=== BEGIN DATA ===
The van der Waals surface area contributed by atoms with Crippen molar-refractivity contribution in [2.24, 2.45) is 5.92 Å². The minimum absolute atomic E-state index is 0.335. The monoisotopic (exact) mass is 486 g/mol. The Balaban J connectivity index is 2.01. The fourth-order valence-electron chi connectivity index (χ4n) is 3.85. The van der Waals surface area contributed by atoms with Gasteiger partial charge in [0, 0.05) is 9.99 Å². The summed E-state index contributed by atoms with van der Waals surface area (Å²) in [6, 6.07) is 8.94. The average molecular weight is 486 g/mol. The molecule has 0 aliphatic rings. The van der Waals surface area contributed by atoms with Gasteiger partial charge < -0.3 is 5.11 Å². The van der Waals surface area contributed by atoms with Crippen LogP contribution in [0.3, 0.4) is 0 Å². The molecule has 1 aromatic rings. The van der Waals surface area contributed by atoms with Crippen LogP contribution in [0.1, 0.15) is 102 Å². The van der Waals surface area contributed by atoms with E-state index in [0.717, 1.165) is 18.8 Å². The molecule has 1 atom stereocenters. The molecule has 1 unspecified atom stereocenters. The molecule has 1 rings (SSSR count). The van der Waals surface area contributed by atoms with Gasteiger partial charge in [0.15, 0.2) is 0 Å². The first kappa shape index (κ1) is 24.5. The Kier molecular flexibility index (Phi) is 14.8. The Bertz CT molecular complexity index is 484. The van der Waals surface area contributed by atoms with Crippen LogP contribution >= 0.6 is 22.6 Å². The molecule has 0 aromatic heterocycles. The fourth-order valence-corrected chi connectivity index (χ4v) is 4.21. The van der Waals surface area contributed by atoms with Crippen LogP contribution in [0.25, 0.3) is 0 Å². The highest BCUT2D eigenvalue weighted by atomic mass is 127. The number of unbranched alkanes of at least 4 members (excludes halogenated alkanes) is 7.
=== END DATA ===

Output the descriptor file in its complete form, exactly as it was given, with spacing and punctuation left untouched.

The van der Waals surface area contributed by atoms with Crippen molar-refractivity contribution in [2.24, 2.45) is 5.92 Å². The minimum absolute atomic E-state index is 0.335. The monoisotopic (exact) mass is 486 g/mol. The Balaban J connectivity index is 2.01. The fourth-order valence-electron chi connectivity index (χ4n) is 3.85. The van der Waals surface area contributed by atoms with Gasteiger partial charge in [0, 0.05) is 9.99 Å². The summed E-state index contributed by atoms with van der Waals surface area (Å²) in [6, 6.07) is 8.94. The average molecular weight is 486 g/mol. The molecule has 0 aliphatic rings. The van der Waals surface area contributed by atoms with Gasteiger partial charge < -0.3 is 5.11 Å². The van der Waals surface area contributed by atoms with Crippen LogP contribution in [0.3, 0.4) is 0 Å². The molecule has 1 aromatic rings. The van der Waals surface area contributed by atoms with Crippen LogP contribution in [0.1, 0.15) is 102 Å². The van der Waals surface area contributed by atoms with E-state index in [0.717, 1.165) is 18.8 Å². The molecule has 1 atom stereocenters. The molecule has 1 unspecified atom stereocenters. The molecule has 1 rings (SSSR count). The van der Waals surface area contributed by atoms with Gasteiger partial charge in [0.15, 0.2) is 0 Å². The first kappa shape index (κ1) is 24.5. The Kier molecular flexibility index (Phi) is 14.8. The Bertz CT molecular complexity index is 484. The van der Waals surface area contributed by atoms with Crippen LogP contribution >= 0.6 is 22.6 Å². The molecule has 0 aromatic heterocycles. The fourth-order valence-corrected chi connectivity index (χ4v) is 4.21. The van der Waals surface area contributed by atoms with Crippen LogP contribution in [0.25, 0.3) is 0 Å². The highest BCUT2D eigenvalue weighted by atomic mass is 127. The number of unbranched alkanes of at least 4 members (excludes halogenated alkanes) is 7.